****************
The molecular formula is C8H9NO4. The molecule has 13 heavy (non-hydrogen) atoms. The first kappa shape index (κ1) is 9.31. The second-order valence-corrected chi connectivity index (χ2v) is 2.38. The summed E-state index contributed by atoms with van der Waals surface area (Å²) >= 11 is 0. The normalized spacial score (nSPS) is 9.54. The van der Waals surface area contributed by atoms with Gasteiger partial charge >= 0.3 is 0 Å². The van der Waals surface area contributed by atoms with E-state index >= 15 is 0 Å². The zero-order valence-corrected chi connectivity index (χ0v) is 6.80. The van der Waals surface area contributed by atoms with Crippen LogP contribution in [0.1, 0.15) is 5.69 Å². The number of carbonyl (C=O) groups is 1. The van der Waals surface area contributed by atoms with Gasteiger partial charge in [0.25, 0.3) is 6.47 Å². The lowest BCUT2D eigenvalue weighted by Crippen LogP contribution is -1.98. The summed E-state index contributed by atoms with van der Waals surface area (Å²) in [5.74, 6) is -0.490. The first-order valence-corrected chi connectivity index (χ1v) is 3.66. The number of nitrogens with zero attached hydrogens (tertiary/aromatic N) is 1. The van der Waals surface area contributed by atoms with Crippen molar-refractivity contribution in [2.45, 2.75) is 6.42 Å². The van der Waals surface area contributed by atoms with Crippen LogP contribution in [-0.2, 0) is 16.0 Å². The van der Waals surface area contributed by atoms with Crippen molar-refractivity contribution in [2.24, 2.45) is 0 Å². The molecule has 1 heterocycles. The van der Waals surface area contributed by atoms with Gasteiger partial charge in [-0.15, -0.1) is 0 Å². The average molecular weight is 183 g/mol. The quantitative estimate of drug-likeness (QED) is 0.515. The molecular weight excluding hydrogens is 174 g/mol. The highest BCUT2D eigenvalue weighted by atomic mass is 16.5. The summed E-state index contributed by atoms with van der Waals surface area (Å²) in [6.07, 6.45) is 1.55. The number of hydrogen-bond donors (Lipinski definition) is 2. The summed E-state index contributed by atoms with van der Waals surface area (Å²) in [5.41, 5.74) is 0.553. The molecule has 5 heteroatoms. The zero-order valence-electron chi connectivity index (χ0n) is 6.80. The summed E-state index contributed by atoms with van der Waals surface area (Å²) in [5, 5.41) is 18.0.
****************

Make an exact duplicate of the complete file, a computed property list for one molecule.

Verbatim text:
The molecular formula is C8H9NO4. The molecule has 13 heavy (non-hydrogen) atoms. The first kappa shape index (κ1) is 9.31. The second-order valence-corrected chi connectivity index (χ2v) is 2.38. The summed E-state index contributed by atoms with van der Waals surface area (Å²) >= 11 is 0. The normalized spacial score (nSPS) is 9.54. The van der Waals surface area contributed by atoms with Gasteiger partial charge >= 0.3 is 0 Å². The van der Waals surface area contributed by atoms with E-state index >= 15 is 0 Å². The zero-order valence-corrected chi connectivity index (χ0v) is 6.80. The van der Waals surface area contributed by atoms with Crippen LogP contribution in [0.1, 0.15) is 5.69 Å². The number of carbonyl (C=O) groups is 1. The van der Waals surface area contributed by atoms with Gasteiger partial charge in [0.25, 0.3) is 6.47 Å². The lowest BCUT2D eigenvalue weighted by Crippen LogP contribution is -1.98. The summed E-state index contributed by atoms with van der Waals surface area (Å²) in [5.74, 6) is -0.490. The first-order valence-corrected chi connectivity index (χ1v) is 3.66. The number of nitrogens with zero attached hydrogens (tertiary/aromatic N) is 1. The van der Waals surface area contributed by atoms with Crippen molar-refractivity contribution in [2.45, 2.75) is 6.42 Å². The van der Waals surface area contributed by atoms with Crippen LogP contribution in [-0.2, 0) is 16.0 Å². The van der Waals surface area contributed by atoms with Crippen molar-refractivity contribution in [2.24, 2.45) is 0 Å². The molecule has 1 heterocycles. The van der Waals surface area contributed by atoms with Gasteiger partial charge in [-0.15, -0.1) is 0 Å². The average molecular weight is 183 g/mol. The quantitative estimate of drug-likeness (QED) is 0.515. The molecular weight excluding hydrogens is 174 g/mol. The highest BCUT2D eigenvalue weighted by atomic mass is 16.5. The summed E-state index contributed by atoms with van der Waals surface area (Å²) in [6.07, 6.45) is 1.55. The number of hydrogen-bond donors (Lipinski definition) is 2. The summed E-state index contributed by atoms with van der Waals surface area (Å²) in [5.41, 5.74) is 0.553. The molecule has 5 heteroatoms. The zero-order valence-electron chi connectivity index (χ0n) is 6.80. The summed E-state index contributed by atoms with van der Waals surface area (Å²) in [5, 5.41) is 18.0.